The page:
Many people buy a house intending to live there forever. Unfortunately, as we age, getting around the house can become a difficult task. That’s where companies like Aging in Place by Design come in. Founded by designer and certified aging-in-place specialist Susie Landsem, the company adapts homes for owners when their functions begin to decline, focusing on the intersection between design and utility.
Landsem gained a new perspective on accessibility after her daughter broke her ankle. Confronted with this temporary disability, she realized nothing in her home was set up for wheelchairs, crutches, or other mobility aids. “I just think we can do better,” Landsem says.
As for thinking about future accessibility needs, Landsem suggests “it’s never too early to start planning for aging in place.” Transformations can start small and grow from there. “It can be as easy as adding some task lighting underneath your cabinets in the kitchen…or cleaning up your clutter. Those things, they make your home safer instantly.”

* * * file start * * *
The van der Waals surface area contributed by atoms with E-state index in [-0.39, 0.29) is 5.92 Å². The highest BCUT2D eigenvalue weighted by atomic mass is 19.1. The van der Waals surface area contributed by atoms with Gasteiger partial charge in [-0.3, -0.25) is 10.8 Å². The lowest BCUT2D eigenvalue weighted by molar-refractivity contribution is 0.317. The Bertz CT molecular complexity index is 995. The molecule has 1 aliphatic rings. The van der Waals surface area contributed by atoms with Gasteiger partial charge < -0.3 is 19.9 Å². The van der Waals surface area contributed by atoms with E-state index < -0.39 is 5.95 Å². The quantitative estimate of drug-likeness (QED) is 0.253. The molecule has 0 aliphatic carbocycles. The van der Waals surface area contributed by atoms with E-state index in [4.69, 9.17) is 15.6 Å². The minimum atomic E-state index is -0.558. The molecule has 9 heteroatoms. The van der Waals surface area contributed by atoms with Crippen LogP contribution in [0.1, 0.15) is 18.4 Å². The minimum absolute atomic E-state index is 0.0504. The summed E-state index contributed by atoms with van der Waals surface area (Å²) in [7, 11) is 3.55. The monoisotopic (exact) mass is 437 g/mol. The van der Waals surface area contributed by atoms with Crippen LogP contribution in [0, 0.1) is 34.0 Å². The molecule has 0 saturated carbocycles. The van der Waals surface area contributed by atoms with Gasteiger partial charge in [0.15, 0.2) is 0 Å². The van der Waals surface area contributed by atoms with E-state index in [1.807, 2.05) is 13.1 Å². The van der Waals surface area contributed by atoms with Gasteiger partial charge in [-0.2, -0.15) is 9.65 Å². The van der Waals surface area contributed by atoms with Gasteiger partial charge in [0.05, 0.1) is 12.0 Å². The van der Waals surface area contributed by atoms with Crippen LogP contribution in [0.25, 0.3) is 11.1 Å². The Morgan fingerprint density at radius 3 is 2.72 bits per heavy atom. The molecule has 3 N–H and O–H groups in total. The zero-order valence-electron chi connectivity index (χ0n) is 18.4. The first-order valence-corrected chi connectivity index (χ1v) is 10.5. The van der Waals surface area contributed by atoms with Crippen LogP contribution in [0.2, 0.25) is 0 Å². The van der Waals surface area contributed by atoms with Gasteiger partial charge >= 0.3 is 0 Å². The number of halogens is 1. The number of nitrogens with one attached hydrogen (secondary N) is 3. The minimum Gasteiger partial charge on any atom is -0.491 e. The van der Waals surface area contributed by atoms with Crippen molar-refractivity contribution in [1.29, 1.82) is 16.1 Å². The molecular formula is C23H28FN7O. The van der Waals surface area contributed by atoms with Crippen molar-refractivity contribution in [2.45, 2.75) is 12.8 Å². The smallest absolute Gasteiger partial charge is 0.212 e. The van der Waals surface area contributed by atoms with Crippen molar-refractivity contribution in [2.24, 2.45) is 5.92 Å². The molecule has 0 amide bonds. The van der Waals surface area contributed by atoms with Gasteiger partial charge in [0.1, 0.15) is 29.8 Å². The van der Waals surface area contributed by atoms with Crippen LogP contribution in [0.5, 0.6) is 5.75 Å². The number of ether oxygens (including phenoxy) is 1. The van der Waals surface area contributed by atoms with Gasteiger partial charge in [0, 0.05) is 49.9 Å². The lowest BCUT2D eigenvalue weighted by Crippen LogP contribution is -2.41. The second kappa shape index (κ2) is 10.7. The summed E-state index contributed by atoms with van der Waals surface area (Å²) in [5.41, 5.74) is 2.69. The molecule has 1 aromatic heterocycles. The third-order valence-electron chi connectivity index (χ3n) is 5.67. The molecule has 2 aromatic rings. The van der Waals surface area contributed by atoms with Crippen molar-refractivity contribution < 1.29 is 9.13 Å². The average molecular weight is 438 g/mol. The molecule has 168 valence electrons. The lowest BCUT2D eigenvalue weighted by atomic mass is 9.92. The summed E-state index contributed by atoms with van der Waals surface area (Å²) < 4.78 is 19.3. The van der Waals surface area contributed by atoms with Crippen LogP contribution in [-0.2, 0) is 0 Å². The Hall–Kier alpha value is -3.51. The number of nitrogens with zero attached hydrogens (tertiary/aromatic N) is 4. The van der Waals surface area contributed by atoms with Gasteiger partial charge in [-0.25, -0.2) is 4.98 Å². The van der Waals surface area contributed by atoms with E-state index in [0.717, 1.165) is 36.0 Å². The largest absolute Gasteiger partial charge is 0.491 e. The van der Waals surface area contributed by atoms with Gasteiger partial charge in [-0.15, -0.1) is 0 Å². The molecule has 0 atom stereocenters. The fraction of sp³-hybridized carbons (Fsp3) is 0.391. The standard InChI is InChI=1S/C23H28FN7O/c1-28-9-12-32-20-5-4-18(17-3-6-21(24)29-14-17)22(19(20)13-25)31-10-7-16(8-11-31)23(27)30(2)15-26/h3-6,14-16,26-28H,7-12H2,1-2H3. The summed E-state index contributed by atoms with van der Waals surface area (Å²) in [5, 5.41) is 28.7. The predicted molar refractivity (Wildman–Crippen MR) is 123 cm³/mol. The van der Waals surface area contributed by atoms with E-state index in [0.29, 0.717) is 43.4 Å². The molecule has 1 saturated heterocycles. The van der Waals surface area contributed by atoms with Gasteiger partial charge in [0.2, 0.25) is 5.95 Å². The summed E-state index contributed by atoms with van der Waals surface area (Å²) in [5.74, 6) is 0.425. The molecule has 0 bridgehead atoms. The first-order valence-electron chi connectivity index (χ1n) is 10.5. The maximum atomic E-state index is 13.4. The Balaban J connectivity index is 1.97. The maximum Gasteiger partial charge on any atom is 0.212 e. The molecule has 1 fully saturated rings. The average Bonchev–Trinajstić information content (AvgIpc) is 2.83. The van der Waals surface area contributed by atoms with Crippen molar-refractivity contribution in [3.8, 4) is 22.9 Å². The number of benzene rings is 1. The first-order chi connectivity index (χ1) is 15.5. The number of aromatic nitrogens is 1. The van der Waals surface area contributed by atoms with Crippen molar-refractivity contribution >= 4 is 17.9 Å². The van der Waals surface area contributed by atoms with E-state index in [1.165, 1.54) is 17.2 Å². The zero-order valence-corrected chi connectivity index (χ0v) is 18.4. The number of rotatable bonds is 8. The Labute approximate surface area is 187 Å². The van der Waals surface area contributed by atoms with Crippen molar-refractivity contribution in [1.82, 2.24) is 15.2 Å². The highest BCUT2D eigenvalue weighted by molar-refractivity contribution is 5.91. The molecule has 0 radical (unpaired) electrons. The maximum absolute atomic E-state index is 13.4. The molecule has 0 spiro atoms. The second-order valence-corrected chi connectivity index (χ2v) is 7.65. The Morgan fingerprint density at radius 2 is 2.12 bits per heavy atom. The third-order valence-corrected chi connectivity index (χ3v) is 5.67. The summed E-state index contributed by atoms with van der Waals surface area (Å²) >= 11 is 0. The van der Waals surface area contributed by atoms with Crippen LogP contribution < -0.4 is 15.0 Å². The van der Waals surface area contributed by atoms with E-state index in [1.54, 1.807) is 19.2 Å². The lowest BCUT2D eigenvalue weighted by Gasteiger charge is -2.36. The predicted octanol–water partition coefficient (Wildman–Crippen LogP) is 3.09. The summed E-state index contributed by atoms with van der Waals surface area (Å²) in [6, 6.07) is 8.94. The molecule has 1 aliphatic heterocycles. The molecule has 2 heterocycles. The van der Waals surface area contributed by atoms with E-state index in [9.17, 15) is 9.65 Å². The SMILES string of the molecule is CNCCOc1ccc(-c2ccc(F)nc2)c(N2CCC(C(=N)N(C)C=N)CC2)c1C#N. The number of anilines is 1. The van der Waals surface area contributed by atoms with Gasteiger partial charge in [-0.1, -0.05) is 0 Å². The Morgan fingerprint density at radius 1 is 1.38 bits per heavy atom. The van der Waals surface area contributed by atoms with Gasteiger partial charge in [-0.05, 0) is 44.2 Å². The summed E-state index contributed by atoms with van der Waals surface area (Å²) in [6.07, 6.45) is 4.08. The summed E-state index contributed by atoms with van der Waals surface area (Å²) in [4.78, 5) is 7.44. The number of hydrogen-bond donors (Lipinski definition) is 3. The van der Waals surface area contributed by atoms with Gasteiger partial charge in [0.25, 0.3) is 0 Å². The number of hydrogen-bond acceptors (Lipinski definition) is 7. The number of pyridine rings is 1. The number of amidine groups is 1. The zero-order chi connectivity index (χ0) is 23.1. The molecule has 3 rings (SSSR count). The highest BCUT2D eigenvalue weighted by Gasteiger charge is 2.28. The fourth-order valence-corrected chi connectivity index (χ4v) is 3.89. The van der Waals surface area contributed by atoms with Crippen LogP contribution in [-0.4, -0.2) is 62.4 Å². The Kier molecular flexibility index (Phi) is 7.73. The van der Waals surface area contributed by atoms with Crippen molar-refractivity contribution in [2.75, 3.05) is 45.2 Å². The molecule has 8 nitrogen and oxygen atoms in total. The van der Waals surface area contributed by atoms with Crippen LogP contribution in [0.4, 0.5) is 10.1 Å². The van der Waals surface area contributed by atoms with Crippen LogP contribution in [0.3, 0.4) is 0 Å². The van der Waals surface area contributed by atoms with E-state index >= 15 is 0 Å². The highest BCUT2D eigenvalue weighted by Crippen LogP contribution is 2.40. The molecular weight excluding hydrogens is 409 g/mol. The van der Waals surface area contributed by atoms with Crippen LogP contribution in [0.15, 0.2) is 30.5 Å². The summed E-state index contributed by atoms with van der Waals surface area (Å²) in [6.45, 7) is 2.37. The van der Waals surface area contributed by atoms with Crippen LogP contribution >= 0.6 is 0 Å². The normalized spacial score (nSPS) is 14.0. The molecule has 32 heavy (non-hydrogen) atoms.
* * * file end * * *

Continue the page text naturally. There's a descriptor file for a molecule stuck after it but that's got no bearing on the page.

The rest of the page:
Typically, Landsem will implement universal design features like pull-out racks and rocker light switches, as well as more tailored features like French doors for easy wheelchair or walker access. She also likes to add more glass and windows to maximize light.
The same lighting techniques apply to bathrooms, where Landsem installs sensor-activated under-counter lighting. She also modifies bathrooms to include walk-in, zero-threshold showers, designed to prevent tripping. Bathrooms and kitchens can also feature an open space under the sink to accommodate wheelchairs.
To prevent burnings and reduce uncomfortable stooping, Landsem recommends installing ovens at an easy-to-access height. She also suggests refrigerators with French doors, easy-access drawer freezers, and articulated or touch faucets. Countertops can also be built at two different heights for wheelchair use, or if someone gets tired and wants to sit, Landsem explains.
Aging in Place by Design does both remodels and new homes. The homes Landsem works on aren’t all high end—the company remodels rentals for ADA accessibility as well.
“I think it’s a fairly new idea,” Landsem says, “so education [is important]—telling people what it is, making them not afraid that it’s going to be big steel handrails all over their house.”
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